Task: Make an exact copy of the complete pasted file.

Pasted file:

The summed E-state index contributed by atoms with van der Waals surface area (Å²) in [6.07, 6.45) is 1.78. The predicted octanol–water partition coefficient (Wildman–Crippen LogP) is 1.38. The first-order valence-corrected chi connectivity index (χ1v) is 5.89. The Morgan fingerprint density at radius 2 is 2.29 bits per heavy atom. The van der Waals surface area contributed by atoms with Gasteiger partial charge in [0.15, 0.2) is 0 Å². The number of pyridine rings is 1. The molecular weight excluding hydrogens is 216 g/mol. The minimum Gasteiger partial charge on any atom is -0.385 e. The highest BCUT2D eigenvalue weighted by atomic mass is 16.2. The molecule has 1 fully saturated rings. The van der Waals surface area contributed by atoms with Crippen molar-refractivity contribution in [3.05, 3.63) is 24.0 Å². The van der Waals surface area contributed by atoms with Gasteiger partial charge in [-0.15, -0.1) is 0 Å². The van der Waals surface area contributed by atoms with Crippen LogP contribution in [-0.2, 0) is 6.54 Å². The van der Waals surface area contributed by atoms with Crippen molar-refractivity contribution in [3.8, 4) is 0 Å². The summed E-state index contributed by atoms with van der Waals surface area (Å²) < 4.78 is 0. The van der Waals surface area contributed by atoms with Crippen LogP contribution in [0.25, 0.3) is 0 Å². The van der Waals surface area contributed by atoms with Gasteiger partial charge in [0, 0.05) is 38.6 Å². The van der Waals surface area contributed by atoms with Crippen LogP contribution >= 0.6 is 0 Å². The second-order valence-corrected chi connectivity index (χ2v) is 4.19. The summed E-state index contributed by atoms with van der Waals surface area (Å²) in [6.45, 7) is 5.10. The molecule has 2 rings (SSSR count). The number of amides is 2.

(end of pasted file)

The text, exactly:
The summed E-state index contributed by atoms with van der Waals surface area (Å²) in [6.07, 6.45) is 1.78. The predicted octanol–water partition coefficient (Wildman–Crippen LogP) is 1.38. The first-order valence-corrected chi connectivity index (χ1v) is 5.89. The Morgan fingerprint density at radius 2 is 2.29 bits per heavy atom. The van der Waals surface area contributed by atoms with Gasteiger partial charge in [0.15, 0.2) is 0 Å². The number of pyridine rings is 1. The molecular weight excluding hydrogens is 216 g/mol. The minimum Gasteiger partial charge on any atom is -0.385 e. The highest BCUT2D eigenvalue weighted by atomic mass is 16.2. The molecule has 1 fully saturated rings. The van der Waals surface area contributed by atoms with Crippen molar-refractivity contribution in [3.05, 3.63) is 24.0 Å². The van der Waals surface area contributed by atoms with Gasteiger partial charge in [-0.15, -0.1) is 0 Å². The van der Waals surface area contributed by atoms with Crippen LogP contribution in [-0.2, 0) is 6.54 Å². The van der Waals surface area contributed by atoms with Crippen molar-refractivity contribution in [3.8, 4) is 0 Å². The summed E-state index contributed by atoms with van der Waals surface area (Å²) < 4.78 is 0. The van der Waals surface area contributed by atoms with Crippen LogP contribution in [0.25, 0.3) is 0 Å². The van der Waals surface area contributed by atoms with Gasteiger partial charge in [0, 0.05) is 38.6 Å². The van der Waals surface area contributed by atoms with Crippen LogP contribution >= 0.6 is 0 Å². The second-order valence-corrected chi connectivity index (χ2v) is 4.19. The summed E-state index contributed by atoms with van der Waals surface area (Å²) in [6.45, 7) is 5.10. The molecule has 2 rings (SSSR count). The number of amides is 2.